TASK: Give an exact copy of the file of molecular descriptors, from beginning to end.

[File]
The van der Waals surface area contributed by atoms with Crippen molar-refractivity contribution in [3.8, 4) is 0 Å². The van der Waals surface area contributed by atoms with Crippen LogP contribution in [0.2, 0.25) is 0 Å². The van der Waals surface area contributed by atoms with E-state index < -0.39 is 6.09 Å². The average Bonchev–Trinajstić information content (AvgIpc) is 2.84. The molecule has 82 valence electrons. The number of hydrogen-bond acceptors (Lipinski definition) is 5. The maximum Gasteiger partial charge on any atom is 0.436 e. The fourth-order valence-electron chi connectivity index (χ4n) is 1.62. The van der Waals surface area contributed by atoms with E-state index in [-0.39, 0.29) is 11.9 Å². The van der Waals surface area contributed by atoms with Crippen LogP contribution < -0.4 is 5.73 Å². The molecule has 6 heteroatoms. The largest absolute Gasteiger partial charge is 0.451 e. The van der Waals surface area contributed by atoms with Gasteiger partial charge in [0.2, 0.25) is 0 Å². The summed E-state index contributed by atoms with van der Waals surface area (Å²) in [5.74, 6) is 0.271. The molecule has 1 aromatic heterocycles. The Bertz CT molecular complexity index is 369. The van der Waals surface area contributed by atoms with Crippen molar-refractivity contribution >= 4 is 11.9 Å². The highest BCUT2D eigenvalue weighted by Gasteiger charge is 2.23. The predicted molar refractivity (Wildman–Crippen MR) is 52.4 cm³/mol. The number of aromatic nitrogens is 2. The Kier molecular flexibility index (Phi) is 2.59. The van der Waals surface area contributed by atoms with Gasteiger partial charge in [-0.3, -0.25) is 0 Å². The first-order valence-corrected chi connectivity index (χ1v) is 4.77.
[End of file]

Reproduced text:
The van der Waals surface area contributed by atoms with Crippen molar-refractivity contribution in [3.8, 4) is 0 Å². The van der Waals surface area contributed by atoms with Crippen LogP contribution in [0.2, 0.25) is 0 Å². The van der Waals surface area contributed by atoms with E-state index < -0.39 is 6.09 Å². The average Bonchev–Trinajstić information content (AvgIpc) is 2.84. The molecule has 82 valence electrons. The number of hydrogen-bond acceptors (Lipinski definition) is 5. The maximum Gasteiger partial charge on any atom is 0.436 e. The fourth-order valence-electron chi connectivity index (χ4n) is 1.62. The van der Waals surface area contributed by atoms with E-state index in [-0.39, 0.29) is 11.9 Å². The van der Waals surface area contributed by atoms with Crippen LogP contribution < -0.4 is 5.73 Å². The molecule has 6 heteroatoms. The largest absolute Gasteiger partial charge is 0.451 e. The van der Waals surface area contributed by atoms with Gasteiger partial charge in [0.2, 0.25) is 0 Å². The summed E-state index contributed by atoms with van der Waals surface area (Å²) in [5.74, 6) is 0.271. The molecule has 1 aromatic heterocycles. The Bertz CT molecular complexity index is 369. The van der Waals surface area contributed by atoms with Crippen molar-refractivity contribution >= 4 is 11.9 Å². The highest BCUT2D eigenvalue weighted by Gasteiger charge is 2.23. The predicted molar refractivity (Wildman–Crippen MR) is 52.4 cm³/mol. The number of aromatic nitrogens is 2. The Kier molecular flexibility index (Phi) is 2.59. The van der Waals surface area contributed by atoms with Gasteiger partial charge in [-0.3, -0.25) is 0 Å². The first-order valence-corrected chi connectivity index (χ1v) is 4.77.